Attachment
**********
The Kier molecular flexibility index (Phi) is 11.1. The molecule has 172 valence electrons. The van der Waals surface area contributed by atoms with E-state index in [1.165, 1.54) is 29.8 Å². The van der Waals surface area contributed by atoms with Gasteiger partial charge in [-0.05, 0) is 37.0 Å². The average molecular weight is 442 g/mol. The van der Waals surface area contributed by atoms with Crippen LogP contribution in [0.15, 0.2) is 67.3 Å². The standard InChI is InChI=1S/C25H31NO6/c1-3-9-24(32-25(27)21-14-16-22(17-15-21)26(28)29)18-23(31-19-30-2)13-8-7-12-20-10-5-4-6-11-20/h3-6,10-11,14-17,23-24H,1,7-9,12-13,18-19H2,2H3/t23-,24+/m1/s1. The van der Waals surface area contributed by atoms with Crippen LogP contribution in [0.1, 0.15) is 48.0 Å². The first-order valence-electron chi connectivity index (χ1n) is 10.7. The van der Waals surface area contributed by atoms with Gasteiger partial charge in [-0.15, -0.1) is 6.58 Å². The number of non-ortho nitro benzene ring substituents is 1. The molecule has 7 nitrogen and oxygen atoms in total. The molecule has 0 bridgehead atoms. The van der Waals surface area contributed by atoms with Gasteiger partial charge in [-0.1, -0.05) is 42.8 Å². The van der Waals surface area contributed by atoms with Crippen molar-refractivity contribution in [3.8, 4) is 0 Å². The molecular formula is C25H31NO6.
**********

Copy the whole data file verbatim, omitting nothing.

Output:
The Kier molecular flexibility index (Phi) is 11.1. The molecule has 172 valence electrons. The van der Waals surface area contributed by atoms with E-state index in [1.165, 1.54) is 29.8 Å². The van der Waals surface area contributed by atoms with Gasteiger partial charge in [-0.05, 0) is 37.0 Å². The average molecular weight is 442 g/mol. The van der Waals surface area contributed by atoms with Crippen LogP contribution in [0.15, 0.2) is 67.3 Å². The standard InChI is InChI=1S/C25H31NO6/c1-3-9-24(32-25(27)21-14-16-22(17-15-21)26(28)29)18-23(31-19-30-2)13-8-7-12-20-10-5-4-6-11-20/h3-6,10-11,14-17,23-24H,1,7-9,12-13,18-19H2,2H3/t23-,24+/m1/s1. The van der Waals surface area contributed by atoms with Crippen LogP contribution in [0.1, 0.15) is 48.0 Å². The first-order valence-electron chi connectivity index (χ1n) is 10.7. The van der Waals surface area contributed by atoms with Gasteiger partial charge in [-0.15, -0.1) is 6.58 Å². The number of non-ortho nitro benzene ring substituents is 1. The molecule has 7 nitrogen and oxygen atoms in total. The molecule has 0 bridgehead atoms. The van der Waals surface area contributed by atoms with Gasteiger partial charge in [-0.1, -0.05) is 42.8 Å². The van der Waals surface area contributed by atoms with Crippen molar-refractivity contribution in [3.8, 4) is 0 Å². The molecular formula is C25H31NO6.